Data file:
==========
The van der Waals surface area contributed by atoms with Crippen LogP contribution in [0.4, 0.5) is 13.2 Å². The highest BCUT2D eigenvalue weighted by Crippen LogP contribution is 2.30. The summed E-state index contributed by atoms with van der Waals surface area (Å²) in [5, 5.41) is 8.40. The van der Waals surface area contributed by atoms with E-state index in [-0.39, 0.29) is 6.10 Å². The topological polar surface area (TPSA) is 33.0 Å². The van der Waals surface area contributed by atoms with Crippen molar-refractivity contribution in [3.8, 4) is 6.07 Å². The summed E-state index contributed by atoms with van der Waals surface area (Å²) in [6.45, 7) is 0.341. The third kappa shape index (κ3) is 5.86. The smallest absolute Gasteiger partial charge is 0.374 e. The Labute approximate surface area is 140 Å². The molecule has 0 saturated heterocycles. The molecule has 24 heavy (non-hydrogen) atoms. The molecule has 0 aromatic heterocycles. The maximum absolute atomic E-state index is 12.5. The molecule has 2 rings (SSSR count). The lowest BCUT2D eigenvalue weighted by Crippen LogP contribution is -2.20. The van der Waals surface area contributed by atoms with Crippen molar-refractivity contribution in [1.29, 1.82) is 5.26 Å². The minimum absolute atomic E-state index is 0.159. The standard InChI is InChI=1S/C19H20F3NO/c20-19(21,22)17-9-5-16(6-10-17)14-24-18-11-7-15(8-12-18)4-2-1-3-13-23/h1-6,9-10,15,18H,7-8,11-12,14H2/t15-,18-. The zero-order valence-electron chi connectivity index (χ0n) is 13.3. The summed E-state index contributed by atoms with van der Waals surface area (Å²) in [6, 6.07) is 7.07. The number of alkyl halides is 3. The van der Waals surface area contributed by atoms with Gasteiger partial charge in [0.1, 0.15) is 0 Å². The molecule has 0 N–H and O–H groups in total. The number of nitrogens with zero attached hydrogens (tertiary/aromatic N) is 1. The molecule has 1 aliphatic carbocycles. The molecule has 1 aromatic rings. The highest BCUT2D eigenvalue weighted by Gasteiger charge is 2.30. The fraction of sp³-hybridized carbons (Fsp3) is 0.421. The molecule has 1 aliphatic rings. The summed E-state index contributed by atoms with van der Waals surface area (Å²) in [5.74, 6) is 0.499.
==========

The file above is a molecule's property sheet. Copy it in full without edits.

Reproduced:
The van der Waals surface area contributed by atoms with Crippen LogP contribution in [0.4, 0.5) is 13.2 Å². The highest BCUT2D eigenvalue weighted by Crippen LogP contribution is 2.30. The summed E-state index contributed by atoms with van der Waals surface area (Å²) in [5, 5.41) is 8.40. The van der Waals surface area contributed by atoms with E-state index in [-0.39, 0.29) is 6.10 Å². The topological polar surface area (TPSA) is 33.0 Å². The van der Waals surface area contributed by atoms with Crippen molar-refractivity contribution in [3.8, 4) is 6.07 Å². The summed E-state index contributed by atoms with van der Waals surface area (Å²) in [6.45, 7) is 0.341. The third kappa shape index (κ3) is 5.86. The smallest absolute Gasteiger partial charge is 0.374 e. The Labute approximate surface area is 140 Å². The molecule has 0 saturated heterocycles. The molecule has 24 heavy (non-hydrogen) atoms. The molecule has 0 aromatic heterocycles. The maximum absolute atomic E-state index is 12.5. The molecule has 2 rings (SSSR count). The lowest BCUT2D eigenvalue weighted by Crippen LogP contribution is -2.20. The van der Waals surface area contributed by atoms with Crippen molar-refractivity contribution in [1.29, 1.82) is 5.26 Å². The minimum absolute atomic E-state index is 0.159. The standard InChI is InChI=1S/C19H20F3NO/c20-19(21,22)17-9-5-16(6-10-17)14-24-18-11-7-15(8-12-18)4-2-1-3-13-23/h1-6,9-10,15,18H,7-8,11-12,14H2/t15-,18-. The zero-order valence-electron chi connectivity index (χ0n) is 13.3. The summed E-state index contributed by atoms with van der Waals surface area (Å²) in [6, 6.07) is 7.07. The number of alkyl halides is 3. The van der Waals surface area contributed by atoms with Gasteiger partial charge in [0.1, 0.15) is 0 Å². The molecule has 0 N–H and O–H groups in total. The number of nitrogens with zero attached hydrogens (tertiary/aromatic N) is 1. The molecule has 1 aliphatic carbocycles. The molecule has 1 aromatic rings. The highest BCUT2D eigenvalue weighted by Gasteiger charge is 2.30. The fraction of sp³-hybridized carbons (Fsp3) is 0.421. The molecule has 1 aliphatic rings. The summed E-state index contributed by atoms with van der Waals surface area (Å²) in [5.74, 6) is 0.499.